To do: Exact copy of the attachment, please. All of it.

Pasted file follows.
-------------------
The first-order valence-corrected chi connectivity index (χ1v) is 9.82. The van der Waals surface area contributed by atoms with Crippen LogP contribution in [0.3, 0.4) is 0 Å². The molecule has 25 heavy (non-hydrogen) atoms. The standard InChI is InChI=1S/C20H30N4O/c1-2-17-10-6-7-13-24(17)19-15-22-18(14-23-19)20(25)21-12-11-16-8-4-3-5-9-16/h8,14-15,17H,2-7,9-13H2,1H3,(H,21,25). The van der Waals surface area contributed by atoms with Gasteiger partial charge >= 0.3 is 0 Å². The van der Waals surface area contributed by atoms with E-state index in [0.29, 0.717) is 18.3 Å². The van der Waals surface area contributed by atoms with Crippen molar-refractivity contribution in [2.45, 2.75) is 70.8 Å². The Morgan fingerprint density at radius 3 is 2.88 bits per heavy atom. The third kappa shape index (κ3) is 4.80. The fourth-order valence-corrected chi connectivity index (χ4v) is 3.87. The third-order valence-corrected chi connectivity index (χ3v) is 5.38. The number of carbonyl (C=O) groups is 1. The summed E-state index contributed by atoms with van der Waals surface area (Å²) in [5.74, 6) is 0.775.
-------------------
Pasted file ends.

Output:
The first-order valence-corrected chi connectivity index (χ1v) is 9.82. The van der Waals surface area contributed by atoms with Crippen LogP contribution in [0.3, 0.4) is 0 Å². The molecule has 25 heavy (non-hydrogen) atoms. The standard InChI is InChI=1S/C20H30N4O/c1-2-17-10-6-7-13-24(17)19-15-22-18(14-23-19)20(25)21-12-11-16-8-4-3-5-9-16/h8,14-15,17H,2-7,9-13H2,1H3,(H,21,25). The van der Waals surface area contributed by atoms with Gasteiger partial charge >= 0.3 is 0 Å². The van der Waals surface area contributed by atoms with E-state index in [0.29, 0.717) is 18.3 Å². The van der Waals surface area contributed by atoms with Crippen molar-refractivity contribution in [2.45, 2.75) is 70.8 Å². The Morgan fingerprint density at radius 3 is 2.88 bits per heavy atom. The third kappa shape index (κ3) is 4.80. The fourth-order valence-corrected chi connectivity index (χ4v) is 3.87. The third-order valence-corrected chi connectivity index (χ3v) is 5.38. The number of carbonyl (C=O) groups is 1. The summed E-state index contributed by atoms with van der Waals surface area (Å²) in [5.74, 6) is 0.775.